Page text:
Elatostema fengshanense was discovered in 2008 in Fengshan cave in Guangxi, south west China. This species is a member of a fascinating group of unusual and poorly-studied plants in the nettle family.
The genus Elatostema is characterised by very strange flower clusters consisting of hundreds of flowers whose stalks are fused together in what resembles an inside-out fig. Many of the species in the genus remain undescribed, and although 350 species are currently known, there are probably 1,000 species worldwide.
These species are found growing in forests, gorges and caves in Australasia, South East Asia, Asia and Africa and are very vulnerable to deforestation. In many parts of China, they are consumed as a green leaf vegetable and also used as pig feed.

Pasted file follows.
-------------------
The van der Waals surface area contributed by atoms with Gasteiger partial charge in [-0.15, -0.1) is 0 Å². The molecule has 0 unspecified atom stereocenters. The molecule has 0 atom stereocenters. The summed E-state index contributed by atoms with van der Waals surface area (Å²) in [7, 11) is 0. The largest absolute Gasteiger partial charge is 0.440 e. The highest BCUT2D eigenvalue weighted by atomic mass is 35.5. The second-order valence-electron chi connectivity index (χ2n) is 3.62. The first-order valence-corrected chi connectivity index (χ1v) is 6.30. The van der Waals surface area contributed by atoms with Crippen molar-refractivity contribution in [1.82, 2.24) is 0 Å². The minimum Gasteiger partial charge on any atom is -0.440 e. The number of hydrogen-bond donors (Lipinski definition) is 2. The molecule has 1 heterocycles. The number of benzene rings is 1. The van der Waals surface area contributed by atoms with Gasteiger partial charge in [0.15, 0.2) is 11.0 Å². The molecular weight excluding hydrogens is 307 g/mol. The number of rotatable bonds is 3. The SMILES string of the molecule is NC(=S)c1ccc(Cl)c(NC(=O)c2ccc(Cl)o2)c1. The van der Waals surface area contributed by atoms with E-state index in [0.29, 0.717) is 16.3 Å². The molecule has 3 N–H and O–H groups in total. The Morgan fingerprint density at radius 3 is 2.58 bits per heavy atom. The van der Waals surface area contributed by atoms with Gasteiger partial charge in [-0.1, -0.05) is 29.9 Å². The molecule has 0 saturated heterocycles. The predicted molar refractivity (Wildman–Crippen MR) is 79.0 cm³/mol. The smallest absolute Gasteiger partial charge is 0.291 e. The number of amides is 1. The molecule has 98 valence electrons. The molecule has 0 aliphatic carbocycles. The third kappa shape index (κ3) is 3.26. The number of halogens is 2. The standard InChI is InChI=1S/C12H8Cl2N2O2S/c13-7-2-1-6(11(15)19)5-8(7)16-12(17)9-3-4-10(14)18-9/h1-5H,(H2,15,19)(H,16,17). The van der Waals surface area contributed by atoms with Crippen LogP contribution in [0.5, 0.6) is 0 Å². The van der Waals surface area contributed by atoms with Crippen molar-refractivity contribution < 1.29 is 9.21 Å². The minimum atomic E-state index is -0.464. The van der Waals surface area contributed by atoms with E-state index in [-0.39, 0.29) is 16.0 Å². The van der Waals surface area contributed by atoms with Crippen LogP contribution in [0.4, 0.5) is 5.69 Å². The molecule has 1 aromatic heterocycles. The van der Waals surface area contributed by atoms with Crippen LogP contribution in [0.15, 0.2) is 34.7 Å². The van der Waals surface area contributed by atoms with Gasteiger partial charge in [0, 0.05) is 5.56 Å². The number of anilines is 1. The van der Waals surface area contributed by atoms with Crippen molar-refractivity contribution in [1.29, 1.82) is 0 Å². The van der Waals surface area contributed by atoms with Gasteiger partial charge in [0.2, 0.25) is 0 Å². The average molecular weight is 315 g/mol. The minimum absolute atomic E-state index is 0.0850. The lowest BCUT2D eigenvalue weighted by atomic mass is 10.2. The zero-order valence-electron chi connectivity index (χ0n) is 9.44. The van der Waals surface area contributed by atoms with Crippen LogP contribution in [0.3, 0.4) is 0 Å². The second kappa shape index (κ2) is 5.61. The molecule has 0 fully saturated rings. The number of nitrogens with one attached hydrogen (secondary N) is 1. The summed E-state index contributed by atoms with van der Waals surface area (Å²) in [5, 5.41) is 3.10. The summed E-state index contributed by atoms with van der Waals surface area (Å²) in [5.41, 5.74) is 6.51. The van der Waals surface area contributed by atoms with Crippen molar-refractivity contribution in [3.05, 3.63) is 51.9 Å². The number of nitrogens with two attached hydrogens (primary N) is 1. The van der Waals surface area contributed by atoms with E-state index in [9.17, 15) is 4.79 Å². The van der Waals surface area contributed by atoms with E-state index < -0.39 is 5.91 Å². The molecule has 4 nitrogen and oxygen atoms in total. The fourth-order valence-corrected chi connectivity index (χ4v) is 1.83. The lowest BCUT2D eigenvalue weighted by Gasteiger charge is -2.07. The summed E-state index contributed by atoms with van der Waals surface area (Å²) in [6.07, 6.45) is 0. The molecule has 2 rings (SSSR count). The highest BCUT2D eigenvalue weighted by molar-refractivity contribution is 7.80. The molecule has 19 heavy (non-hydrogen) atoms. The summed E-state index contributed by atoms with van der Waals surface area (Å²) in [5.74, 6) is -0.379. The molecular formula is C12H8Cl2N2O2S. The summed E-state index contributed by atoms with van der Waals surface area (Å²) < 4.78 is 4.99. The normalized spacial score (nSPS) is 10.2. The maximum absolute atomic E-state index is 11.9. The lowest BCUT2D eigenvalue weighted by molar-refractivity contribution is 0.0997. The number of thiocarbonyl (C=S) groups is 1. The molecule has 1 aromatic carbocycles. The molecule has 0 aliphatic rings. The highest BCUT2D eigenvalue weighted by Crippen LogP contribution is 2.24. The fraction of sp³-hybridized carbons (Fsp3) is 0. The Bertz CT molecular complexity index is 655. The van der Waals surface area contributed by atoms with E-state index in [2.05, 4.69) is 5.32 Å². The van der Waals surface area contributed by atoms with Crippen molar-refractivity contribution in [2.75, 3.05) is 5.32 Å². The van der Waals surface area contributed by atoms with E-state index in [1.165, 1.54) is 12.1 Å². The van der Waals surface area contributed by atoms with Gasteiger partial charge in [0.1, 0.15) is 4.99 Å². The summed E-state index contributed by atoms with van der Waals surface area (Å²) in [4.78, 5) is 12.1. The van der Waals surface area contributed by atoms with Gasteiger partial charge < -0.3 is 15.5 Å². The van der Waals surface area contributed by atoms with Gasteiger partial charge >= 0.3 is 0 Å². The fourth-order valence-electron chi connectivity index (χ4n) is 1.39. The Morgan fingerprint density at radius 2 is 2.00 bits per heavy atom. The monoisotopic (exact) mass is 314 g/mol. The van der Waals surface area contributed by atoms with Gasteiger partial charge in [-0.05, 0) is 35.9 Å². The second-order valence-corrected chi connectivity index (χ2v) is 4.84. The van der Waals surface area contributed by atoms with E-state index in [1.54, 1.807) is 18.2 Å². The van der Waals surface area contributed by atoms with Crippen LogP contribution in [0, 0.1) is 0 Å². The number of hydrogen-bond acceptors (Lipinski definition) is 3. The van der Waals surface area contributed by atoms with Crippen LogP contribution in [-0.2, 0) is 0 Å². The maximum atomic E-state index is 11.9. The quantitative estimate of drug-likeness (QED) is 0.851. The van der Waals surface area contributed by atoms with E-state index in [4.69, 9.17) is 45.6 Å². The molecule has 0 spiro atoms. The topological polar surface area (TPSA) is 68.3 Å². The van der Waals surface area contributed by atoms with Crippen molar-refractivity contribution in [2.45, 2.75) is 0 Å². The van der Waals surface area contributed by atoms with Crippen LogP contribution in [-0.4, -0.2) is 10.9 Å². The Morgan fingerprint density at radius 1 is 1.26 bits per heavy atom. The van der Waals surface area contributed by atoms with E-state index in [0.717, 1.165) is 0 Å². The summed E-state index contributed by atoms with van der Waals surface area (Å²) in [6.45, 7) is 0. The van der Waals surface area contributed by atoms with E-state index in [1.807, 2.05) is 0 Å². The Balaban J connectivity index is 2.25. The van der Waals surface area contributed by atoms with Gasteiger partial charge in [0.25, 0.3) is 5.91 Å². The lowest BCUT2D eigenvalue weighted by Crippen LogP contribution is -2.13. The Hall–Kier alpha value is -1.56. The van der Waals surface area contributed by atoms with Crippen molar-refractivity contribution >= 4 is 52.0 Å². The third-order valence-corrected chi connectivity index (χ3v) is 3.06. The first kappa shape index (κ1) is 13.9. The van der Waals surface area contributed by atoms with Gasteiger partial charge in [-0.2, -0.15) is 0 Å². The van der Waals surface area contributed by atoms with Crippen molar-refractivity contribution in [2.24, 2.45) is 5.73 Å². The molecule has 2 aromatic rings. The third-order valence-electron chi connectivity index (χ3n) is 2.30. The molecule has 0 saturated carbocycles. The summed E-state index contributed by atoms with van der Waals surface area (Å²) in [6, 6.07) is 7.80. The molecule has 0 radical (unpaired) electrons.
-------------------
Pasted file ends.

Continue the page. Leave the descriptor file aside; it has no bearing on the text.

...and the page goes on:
Ongoing collaborative research between the Natural History Museum and the Chinese Academy of Sciences Institute of Gunagxi seeks to understand why these species grow in caves.
Elatostema closely resembles a number of nettle family genera. Discover how molecular DNA studies are helping to define the evolutionary relationships between them.
Elatostema fengshanense is only found in deep shade inside a handful of caves in south west China. Scientists are exploring caves across southern China in order to understand this unusual distribution.
The female flowers of this species barely resemble flowers at all. Find out what they look like and what we know about this plant’s dispersal.
The caves of south west China are home to many plant species found nowhere else in the world.
Dr Alex Monro
Researcher, Department of Botany.
"I first started working with this group of plants in 2007 and became fascinated by the cave-dwelling species - in part because they pose a number of interesting scientific questions, but also because of the magical and unexpected landscapes found inside the caves."